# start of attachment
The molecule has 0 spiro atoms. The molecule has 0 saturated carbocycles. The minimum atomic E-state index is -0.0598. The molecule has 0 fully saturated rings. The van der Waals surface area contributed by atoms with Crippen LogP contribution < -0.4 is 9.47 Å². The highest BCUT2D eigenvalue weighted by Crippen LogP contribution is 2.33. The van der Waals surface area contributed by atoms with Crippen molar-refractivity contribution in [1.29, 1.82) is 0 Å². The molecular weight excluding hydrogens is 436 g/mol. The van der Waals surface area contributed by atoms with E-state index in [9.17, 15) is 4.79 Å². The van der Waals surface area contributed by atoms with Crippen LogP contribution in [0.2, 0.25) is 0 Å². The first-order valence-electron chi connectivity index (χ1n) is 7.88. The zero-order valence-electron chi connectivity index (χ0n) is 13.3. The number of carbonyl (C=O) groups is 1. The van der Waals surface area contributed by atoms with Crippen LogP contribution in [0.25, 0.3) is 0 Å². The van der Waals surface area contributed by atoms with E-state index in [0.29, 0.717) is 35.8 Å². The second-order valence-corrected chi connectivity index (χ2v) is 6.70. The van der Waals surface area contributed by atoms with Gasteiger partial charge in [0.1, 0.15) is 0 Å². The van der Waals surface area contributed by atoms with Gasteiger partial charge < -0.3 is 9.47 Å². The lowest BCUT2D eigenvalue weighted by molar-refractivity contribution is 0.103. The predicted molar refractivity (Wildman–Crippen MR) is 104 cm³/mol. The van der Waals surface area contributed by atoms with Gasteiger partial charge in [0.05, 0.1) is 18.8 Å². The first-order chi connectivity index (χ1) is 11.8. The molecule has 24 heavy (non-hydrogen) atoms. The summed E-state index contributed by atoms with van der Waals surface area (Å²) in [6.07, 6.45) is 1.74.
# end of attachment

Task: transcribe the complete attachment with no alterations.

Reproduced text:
The molecule has 0 spiro atoms. The molecule has 0 saturated carbocycles. The minimum atomic E-state index is -0.0598. The molecule has 0 fully saturated rings. The van der Waals surface area contributed by atoms with Crippen LogP contribution < -0.4 is 9.47 Å². The highest BCUT2D eigenvalue weighted by Crippen LogP contribution is 2.33. The van der Waals surface area contributed by atoms with Crippen molar-refractivity contribution in [1.29, 1.82) is 0 Å². The molecular weight excluding hydrogens is 436 g/mol. The van der Waals surface area contributed by atoms with E-state index in [9.17, 15) is 4.79 Å². The van der Waals surface area contributed by atoms with Crippen LogP contribution in [0.2, 0.25) is 0 Å². The first-order valence-electron chi connectivity index (χ1n) is 7.88. The zero-order valence-electron chi connectivity index (χ0n) is 13.3. The number of carbonyl (C=O) groups is 1. The van der Waals surface area contributed by atoms with Crippen LogP contribution in [0.25, 0.3) is 0 Å². The van der Waals surface area contributed by atoms with E-state index in [0.29, 0.717) is 35.8 Å². The second-order valence-corrected chi connectivity index (χ2v) is 6.70. The van der Waals surface area contributed by atoms with Gasteiger partial charge in [0.1, 0.15) is 0 Å². The van der Waals surface area contributed by atoms with Gasteiger partial charge < -0.3 is 9.47 Å². The lowest BCUT2D eigenvalue weighted by molar-refractivity contribution is 0.103. The predicted molar refractivity (Wildman–Crippen MR) is 104 cm³/mol. The van der Waals surface area contributed by atoms with Gasteiger partial charge in [0.05, 0.1) is 18.8 Å². The first-order chi connectivity index (χ1) is 11.8. The molecule has 24 heavy (non-hydrogen) atoms. The summed E-state index contributed by atoms with van der Waals surface area (Å²) in [6.07, 6.45) is 1.74.